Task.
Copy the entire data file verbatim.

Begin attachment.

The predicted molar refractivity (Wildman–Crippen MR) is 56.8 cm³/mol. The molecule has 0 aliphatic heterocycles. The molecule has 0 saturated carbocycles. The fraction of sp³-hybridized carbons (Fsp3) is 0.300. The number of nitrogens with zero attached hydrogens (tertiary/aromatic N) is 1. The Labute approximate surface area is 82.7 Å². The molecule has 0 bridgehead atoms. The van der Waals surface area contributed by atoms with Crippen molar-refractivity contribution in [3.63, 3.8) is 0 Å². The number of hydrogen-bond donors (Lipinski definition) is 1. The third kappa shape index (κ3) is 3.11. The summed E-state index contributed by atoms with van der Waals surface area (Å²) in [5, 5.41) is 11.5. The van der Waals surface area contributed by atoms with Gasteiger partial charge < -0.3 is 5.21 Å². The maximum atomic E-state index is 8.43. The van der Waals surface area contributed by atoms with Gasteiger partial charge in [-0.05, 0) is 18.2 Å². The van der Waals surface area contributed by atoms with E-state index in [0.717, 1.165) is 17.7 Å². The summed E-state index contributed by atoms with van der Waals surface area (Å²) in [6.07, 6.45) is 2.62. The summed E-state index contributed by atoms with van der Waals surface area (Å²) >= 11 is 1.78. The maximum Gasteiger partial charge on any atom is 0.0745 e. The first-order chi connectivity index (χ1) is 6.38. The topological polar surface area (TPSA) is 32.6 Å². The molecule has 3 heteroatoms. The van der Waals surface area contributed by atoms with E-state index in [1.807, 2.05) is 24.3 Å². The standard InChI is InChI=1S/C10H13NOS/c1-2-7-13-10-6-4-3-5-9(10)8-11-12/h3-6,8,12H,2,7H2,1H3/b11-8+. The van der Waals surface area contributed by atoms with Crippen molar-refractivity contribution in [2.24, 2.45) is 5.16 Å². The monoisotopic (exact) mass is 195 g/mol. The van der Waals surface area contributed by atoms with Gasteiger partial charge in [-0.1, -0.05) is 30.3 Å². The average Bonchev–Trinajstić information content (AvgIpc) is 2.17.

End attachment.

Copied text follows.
The predicted molar refractivity (Wildman–Crippen MR) is 56.8 cm³/mol. The molecule has 0 aliphatic heterocycles. The molecule has 0 saturated carbocycles. The fraction of sp³-hybridized carbons (Fsp3) is 0.300. The number of nitrogens with zero attached hydrogens (tertiary/aromatic N) is 1. The Labute approximate surface area is 82.7 Å². The molecule has 0 bridgehead atoms. The van der Waals surface area contributed by atoms with Crippen molar-refractivity contribution in [3.63, 3.8) is 0 Å². The number of hydrogen-bond donors (Lipinski definition) is 1. The third kappa shape index (κ3) is 3.11. The summed E-state index contributed by atoms with van der Waals surface area (Å²) in [5, 5.41) is 11.5. The van der Waals surface area contributed by atoms with Gasteiger partial charge < -0.3 is 5.21 Å². The maximum atomic E-state index is 8.43. The van der Waals surface area contributed by atoms with Gasteiger partial charge in [-0.05, 0) is 18.2 Å². The van der Waals surface area contributed by atoms with E-state index in [0.717, 1.165) is 17.7 Å². The summed E-state index contributed by atoms with van der Waals surface area (Å²) in [6.07, 6.45) is 2.62. The summed E-state index contributed by atoms with van der Waals surface area (Å²) >= 11 is 1.78. The maximum Gasteiger partial charge on any atom is 0.0745 e. The first-order chi connectivity index (χ1) is 6.38. The topological polar surface area (TPSA) is 32.6 Å². The molecule has 3 heteroatoms. The van der Waals surface area contributed by atoms with E-state index in [1.807, 2.05) is 24.3 Å². The standard InChI is InChI=1S/C10H13NOS/c1-2-7-13-10-6-4-3-5-9(10)8-11-12/h3-6,8,12H,2,7H2,1H3/b11-8+. The van der Waals surface area contributed by atoms with Crippen molar-refractivity contribution in [2.24, 2.45) is 5.16 Å². The monoisotopic (exact) mass is 195 g/mol. The van der Waals surface area contributed by atoms with Gasteiger partial charge in [-0.1, -0.05) is 30.3 Å². The average Bonchev–Trinajstić information content (AvgIpc) is 2.17.